With just 19 women MPs and little by way of diversity in the official opposition, Labour’s 1997 cohort well and truly showed up other parties. “They looked at us and knew we looked like Britain,” says Siobhain McDonagh, the MP for Mitcham and Morden. “The Conservatives looked like another species at that time.”

Some believe the 1997 intake triggered David Cameron’s modernisation of the Conservatives. “It had an influence not just in terms of women’s representation, but you can clearly see that ethnically the Conservative benches are more diverse than they ever have been,” says Flint. Dr Childs says future elections also started to see “inter-party competition on the women’s policy terrain”.

Though the Tories continued to resist the idea of all-women shortlists, Cameron introduced his own A-list of 100 to150 priority candidates ahead of the 2010 election.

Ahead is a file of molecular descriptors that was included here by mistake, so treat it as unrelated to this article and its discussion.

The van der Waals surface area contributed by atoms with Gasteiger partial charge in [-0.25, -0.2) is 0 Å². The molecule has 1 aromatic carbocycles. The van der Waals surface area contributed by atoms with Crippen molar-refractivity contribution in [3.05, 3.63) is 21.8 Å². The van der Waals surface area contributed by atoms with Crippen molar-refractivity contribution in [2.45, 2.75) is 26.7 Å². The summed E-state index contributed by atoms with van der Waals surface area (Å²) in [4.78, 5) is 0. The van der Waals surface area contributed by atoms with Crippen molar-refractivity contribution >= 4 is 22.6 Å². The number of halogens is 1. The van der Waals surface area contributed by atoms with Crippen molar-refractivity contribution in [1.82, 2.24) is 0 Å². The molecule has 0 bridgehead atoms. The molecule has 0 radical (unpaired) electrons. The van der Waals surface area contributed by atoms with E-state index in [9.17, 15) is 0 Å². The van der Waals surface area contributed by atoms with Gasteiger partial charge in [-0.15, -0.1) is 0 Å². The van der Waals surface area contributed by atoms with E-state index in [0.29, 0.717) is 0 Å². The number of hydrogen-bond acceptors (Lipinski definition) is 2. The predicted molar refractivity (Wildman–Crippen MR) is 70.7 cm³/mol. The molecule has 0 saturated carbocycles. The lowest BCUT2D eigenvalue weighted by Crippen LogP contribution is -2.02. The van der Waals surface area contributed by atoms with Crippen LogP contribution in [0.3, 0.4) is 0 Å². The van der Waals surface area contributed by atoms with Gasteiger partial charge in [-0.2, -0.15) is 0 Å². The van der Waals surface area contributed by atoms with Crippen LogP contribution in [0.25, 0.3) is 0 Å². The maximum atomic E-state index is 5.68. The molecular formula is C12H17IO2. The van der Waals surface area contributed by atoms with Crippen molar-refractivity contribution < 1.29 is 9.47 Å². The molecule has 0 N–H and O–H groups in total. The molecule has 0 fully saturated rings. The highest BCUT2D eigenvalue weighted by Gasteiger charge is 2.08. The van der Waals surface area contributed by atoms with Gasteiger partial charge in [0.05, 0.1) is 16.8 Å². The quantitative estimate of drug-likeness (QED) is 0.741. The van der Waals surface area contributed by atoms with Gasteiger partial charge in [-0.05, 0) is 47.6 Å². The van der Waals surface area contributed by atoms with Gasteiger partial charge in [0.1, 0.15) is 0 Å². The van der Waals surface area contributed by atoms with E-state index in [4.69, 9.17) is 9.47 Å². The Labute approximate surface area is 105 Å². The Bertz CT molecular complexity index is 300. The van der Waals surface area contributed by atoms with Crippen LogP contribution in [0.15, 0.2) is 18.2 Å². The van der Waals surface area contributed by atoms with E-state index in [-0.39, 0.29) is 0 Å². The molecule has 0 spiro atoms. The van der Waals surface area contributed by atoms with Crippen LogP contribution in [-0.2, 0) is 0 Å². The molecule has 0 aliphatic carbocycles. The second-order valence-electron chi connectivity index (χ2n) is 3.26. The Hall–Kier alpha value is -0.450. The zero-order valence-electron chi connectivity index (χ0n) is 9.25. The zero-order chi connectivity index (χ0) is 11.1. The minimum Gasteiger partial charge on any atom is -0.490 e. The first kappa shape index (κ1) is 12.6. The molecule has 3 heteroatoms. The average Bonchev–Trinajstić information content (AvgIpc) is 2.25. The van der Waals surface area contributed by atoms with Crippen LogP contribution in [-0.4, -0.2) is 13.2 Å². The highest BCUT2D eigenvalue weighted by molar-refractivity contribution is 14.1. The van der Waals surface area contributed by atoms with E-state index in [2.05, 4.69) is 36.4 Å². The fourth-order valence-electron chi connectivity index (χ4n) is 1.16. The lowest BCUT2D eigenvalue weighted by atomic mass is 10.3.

And what of personal legacies? By 2023, any MPs remaining from the 1997 intake would have spent as much time in opposition as in power. For all the talent in the group, not many went on to high office.

The reasons for this are clear: Blair’s senior team was already well established before 1997, featuring politicians such as Jack Straw, David Blunkett, Robin Cook and Margaret Beckett. Given the sheer number of Labour MPs, there were not enough jobs to go around. And, as Maria Eagle explains, the culture was markedly different.

“There was a view that you had to know how the Chamber worked before you could think about being promoted,” she says.